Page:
12 Common Spanish Words – Learn Them To Avoid Awful Mistakes

common Spanish words

There are some Spanish words and phrases that I want to tell you about…

…so that you don’t make these same awful mistakes when speaking the language.

I have a friend from Nueva York (New York) who is staying with me here in Medellín while he looks for a place to live.

He came here to Medellín to study Spanish.

This friend is going to be taking classes at a local university.

He arrived about a week ago and he made of ton of mistakes while speaking Spanish.

Most of them are common gringo errors.

So let me tell you about his mistakes so that you avoid them.

Avoid these Wrong Words & Phrases in Spanish

Tom (not his real name) and I went to an Italian restaurant Saturday night to eat.

And just by coincidence, the owner is a guy from the Bronx from what used to be an Italian neighborhood — not very far from where I once lived in the Bronx.

When the “mesero” or waiter took our orders I requested my favorite “entrada” or appetizer:

Berenjena parmesana (eggplant parmesan)

That’s when Tom made his first mistake.

Tom asked for “un vaso de vino.”

You do not call a wine glass a “vaso.”

“Vaso” does mean drinking glass, but you have to use the word “copa” when referring to a wine glass. For example:

Me regala una copa de vino.  — May I have a glass of wine.

And the second mistake that Tom made also involved the wine.

It is a common mistake for English speakers to literally translate English words and phrases when speaking Spanish.

So it did not surprise me when Tom asked for “vino rojo.”

But that’s not how to say “red wine” in Spanish.

The phrase is “vino tinto” (red wine).

Tom then made a third mistake:

Well, it wasn’t actually a mistake.

Tom is also from the Bronx.

And New York born Puerto Ricans and Dominicans speak Spanish that is lot more informal than the Spanish of Colombia.

So that’s the type of Spanish Tom is used to hearing.

Phrases in SpanishAnd when Tom dropped his knife and fork which were wrapped in a “servilleta” (napkin) in order to get the waiter’s attention, Tom shouted “¡Mira!” “¡Mira!” 

When that didn’t get the attention of the “mesero” or waiter, Tom then shouted:

“¡Oye!” “¡Oye!”

In the Bronx or some Spanish-speaking parts of Nueva York, you may get someone’s attention by yelling “¡Mira!” or “¡Oye!” but not in Colombia.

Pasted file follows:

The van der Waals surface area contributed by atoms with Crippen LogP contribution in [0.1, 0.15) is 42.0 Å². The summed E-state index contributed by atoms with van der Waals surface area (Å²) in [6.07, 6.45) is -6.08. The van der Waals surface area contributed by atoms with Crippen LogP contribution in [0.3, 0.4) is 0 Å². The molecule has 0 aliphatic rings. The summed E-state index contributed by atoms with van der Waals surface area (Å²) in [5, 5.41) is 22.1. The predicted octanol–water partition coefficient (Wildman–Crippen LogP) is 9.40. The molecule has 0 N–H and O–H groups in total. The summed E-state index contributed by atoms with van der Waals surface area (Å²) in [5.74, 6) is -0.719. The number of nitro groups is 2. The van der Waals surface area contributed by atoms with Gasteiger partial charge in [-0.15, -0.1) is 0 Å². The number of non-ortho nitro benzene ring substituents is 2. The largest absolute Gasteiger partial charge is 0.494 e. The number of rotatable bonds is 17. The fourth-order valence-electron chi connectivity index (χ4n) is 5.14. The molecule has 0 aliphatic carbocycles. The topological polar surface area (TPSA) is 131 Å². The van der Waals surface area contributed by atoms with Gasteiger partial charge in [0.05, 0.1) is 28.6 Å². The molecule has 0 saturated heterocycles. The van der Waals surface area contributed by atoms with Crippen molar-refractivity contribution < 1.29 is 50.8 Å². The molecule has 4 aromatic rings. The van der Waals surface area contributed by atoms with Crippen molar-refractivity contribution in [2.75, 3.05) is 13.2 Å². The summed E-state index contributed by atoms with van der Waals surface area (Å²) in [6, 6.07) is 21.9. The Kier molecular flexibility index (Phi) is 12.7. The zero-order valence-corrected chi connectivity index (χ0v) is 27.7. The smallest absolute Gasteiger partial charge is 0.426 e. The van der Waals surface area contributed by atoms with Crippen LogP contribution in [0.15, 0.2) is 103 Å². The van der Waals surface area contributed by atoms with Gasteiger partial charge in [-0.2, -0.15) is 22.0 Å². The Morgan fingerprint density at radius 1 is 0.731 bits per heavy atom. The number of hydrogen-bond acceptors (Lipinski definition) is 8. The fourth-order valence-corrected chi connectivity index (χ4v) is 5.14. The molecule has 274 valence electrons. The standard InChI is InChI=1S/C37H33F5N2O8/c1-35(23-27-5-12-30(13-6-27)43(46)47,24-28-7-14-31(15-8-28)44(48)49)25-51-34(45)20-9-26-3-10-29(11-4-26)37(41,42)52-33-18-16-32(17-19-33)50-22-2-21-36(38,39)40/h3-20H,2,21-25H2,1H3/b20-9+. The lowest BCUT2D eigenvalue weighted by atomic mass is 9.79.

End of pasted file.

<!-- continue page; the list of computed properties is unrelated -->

In Colombia, yelling “¡Mira!” or “¡Oye!” “¡Oiga!” to get the attention of the “mesero” is considered “maleducado.”

Click Here to Learn Spanish Easily By Reading An Engrossing Story!

Phrases in Spanish & False Friends

By the way “maleducado” does not mean what you think it means. “Maleducado” is an “amigo falso” (false friend).

“False friends” or “amigos falsos” are Spanish words that are pronounced and spelled a lot like English words but have very different meanings.

The Spanish word “maleducado” does not mean poorly educated or that one has a bad education. “Maleducado” means discourteous.

So what is the proper way to get someone’s attention in Latin America?

In Latin America, in order to get the attention of someone, you should say “Perdón” or “Disculpe.”

But most Colombians would simply say “señor” or “señora” in order to get someone’s attention.

And in Tom’s case if the waiter (or waitress) happened to be younger than him, words such as “muchacho” or “chico” or “niña” are all acceptable in Colombia. 

Finally, Tom did get the waiter’s attention by yelling “¡Oye!”

And when the waiter approached our table Tom told him:

Se me cayeron las cubiertas. 

Tom actually surprised me with that phrase.

His grammar was perfect.

But his choice of vocabulary had another common gringo error — which now made 4 errors for Tom. 

“Los cubiertos” are eating utensils.

But “las cubiertas” means “the tops” or “the covers.” So Tom should have said:

Se me cayeron los cubiertos. — My eating utensils fell.

Since Tom used the wrong vocabulary words the waiter didn’t understand him and asked Tom “Cómo?” 

And Tom responded and committed a fifth mistake:

Se me cayó la cuchilla.

“Cuchillo” means knife in Spanish.

But “cuchilla” means razor blade. But the waiter apparently understood Tom because he returned with a “servilleta” (napkin), “tenedor” (fork), “cuchara” (spoon), and “cuchillo” (knife) — instead of a “cuchilla” or razor blade for Tom to shave.